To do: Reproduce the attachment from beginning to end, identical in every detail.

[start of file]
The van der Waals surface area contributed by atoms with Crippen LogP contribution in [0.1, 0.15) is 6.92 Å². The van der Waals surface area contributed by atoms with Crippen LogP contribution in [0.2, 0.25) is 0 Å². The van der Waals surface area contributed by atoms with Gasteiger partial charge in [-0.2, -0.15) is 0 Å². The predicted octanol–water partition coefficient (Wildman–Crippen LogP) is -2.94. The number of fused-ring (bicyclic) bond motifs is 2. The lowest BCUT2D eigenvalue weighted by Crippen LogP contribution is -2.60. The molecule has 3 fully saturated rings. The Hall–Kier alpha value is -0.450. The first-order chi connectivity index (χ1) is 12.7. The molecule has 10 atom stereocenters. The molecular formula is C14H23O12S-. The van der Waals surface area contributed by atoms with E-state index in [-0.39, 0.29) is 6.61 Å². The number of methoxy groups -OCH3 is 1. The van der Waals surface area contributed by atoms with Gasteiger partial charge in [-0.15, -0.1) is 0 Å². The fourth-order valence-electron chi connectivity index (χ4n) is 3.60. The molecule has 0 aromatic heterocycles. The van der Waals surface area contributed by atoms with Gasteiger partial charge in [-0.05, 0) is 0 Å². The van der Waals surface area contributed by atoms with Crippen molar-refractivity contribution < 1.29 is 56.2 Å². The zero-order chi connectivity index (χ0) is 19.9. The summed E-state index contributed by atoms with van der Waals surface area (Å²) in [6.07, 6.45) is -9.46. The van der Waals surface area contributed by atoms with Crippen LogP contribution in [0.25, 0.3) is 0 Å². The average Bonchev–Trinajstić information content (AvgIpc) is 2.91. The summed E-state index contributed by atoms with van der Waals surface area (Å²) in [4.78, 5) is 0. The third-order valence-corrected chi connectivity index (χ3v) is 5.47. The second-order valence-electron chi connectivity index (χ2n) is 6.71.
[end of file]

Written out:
The van der Waals surface area contributed by atoms with Crippen LogP contribution in [0.1, 0.15) is 6.92 Å². The van der Waals surface area contributed by atoms with Crippen LogP contribution in [0.2, 0.25) is 0 Å². The van der Waals surface area contributed by atoms with Gasteiger partial charge in [-0.2, -0.15) is 0 Å². The predicted octanol–water partition coefficient (Wildman–Crippen LogP) is -2.94. The number of fused-ring (bicyclic) bond motifs is 2. The lowest BCUT2D eigenvalue weighted by Crippen LogP contribution is -2.60. The molecule has 3 fully saturated rings. The Hall–Kier alpha value is -0.450. The first-order chi connectivity index (χ1) is 12.7. The molecule has 10 atom stereocenters. The molecular formula is C14H23O12S-. The van der Waals surface area contributed by atoms with E-state index in [-0.39, 0.29) is 6.61 Å². The number of methoxy groups -OCH3 is 1. The van der Waals surface area contributed by atoms with Gasteiger partial charge in [-0.15, -0.1) is 0 Å². The fourth-order valence-electron chi connectivity index (χ4n) is 3.60. The molecule has 0 aromatic heterocycles. The van der Waals surface area contributed by atoms with Gasteiger partial charge in [-0.05, 0) is 0 Å². The van der Waals surface area contributed by atoms with Crippen molar-refractivity contribution < 1.29 is 56.2 Å². The zero-order chi connectivity index (χ0) is 19.9. The summed E-state index contributed by atoms with van der Waals surface area (Å²) in [6.07, 6.45) is -9.46. The van der Waals surface area contributed by atoms with Crippen LogP contribution in [0.25, 0.3) is 0 Å². The average Bonchev–Trinajstić information content (AvgIpc) is 2.91. The summed E-state index contributed by atoms with van der Waals surface area (Å²) in [4.78, 5) is 0. The third-order valence-corrected chi connectivity index (χ3v) is 5.47. The second-order valence-electron chi connectivity index (χ2n) is 6.71.